To help design a process of cutting-edge co-creation, Incourage is collaborating with Joanna Cea and Jess Rimington, whose work and research as Visiting Scholars at Stanford University’s Global Projects Center is represented in the Stanford Social Innovation Review article, Creating Breakout Innovation, and focuses on collaborative processes for community transformation. Together - with Incourage - they will facilitate a process that places residents in the driver's seat to identify a set of practices to realize our community’s vision of a sustainable future.

When I think about us expanding our horizon and looking toward our community’s future, I think of the reaction we enjoy when taking people to the roof of the Tribune for the first time. The rooftop view of the riverfront and downtown invokes awe-inspired comments and vision; seeding conversations about possibility. It is a similar feeling of potential we hope the “blueprint” will spark in setting our collective sights high for what is possible with the future of our community.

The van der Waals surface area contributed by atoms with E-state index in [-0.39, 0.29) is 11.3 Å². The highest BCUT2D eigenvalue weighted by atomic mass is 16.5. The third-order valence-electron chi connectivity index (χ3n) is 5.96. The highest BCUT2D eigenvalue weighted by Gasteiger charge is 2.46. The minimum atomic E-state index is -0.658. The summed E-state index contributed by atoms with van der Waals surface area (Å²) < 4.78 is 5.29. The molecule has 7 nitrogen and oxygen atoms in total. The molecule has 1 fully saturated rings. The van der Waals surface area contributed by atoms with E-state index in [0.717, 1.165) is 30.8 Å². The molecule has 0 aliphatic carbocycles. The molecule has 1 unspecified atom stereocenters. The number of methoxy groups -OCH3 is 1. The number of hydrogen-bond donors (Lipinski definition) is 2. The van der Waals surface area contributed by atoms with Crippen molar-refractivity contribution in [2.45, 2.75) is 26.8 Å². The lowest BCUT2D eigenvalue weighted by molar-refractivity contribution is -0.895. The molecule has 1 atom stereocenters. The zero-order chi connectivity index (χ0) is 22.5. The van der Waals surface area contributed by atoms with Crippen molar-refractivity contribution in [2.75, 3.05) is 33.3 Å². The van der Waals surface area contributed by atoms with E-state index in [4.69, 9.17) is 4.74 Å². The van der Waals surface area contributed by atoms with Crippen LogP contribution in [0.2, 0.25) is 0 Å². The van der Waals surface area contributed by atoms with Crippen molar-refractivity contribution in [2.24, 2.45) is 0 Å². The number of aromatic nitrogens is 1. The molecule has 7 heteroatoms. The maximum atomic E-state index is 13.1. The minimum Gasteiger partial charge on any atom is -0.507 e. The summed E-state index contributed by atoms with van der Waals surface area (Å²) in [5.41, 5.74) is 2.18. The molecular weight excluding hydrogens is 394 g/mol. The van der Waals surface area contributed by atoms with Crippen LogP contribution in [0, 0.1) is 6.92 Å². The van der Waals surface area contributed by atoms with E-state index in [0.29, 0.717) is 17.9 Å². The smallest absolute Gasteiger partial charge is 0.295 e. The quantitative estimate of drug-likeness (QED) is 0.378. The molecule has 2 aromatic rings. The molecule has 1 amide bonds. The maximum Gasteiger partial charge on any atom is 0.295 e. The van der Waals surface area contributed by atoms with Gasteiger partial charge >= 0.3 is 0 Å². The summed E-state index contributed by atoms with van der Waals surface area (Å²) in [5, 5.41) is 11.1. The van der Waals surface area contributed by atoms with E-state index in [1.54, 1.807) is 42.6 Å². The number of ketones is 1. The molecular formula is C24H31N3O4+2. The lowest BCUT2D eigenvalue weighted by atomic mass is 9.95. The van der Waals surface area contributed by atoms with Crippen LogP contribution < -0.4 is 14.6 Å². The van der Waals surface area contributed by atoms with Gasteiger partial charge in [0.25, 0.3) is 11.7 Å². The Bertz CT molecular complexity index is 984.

Our staff and board are very excited for the co-creative process ahead. We are committed to learning from and acting on the reflections and recommendations that emerge  making the blueprint as impactful as it can be.  

If you are interested in joining the conversations about this blueprint and sharing your own ideas, please reach out. You can email me at, or Heather McKellips at, or call us at 715.423.3863.

Thanks for reading and for your interest in our shared, sustainable future!

Friday, November 30, 2018

An Economy in Transition: Toward a Shared Vision

I’ve been listening to the General Motors downsizing announcements with a familiar feeling of angst and empathy; the pain of economic transition is undeniable and real. Our community has experienced this firsthand due to the impact of market forces and globalization on the paper industry.

Over the last two decades, Incourage has come to understand that we may not be able to stop the forces of the global markets, but we can be smarter and more intentional about transitions.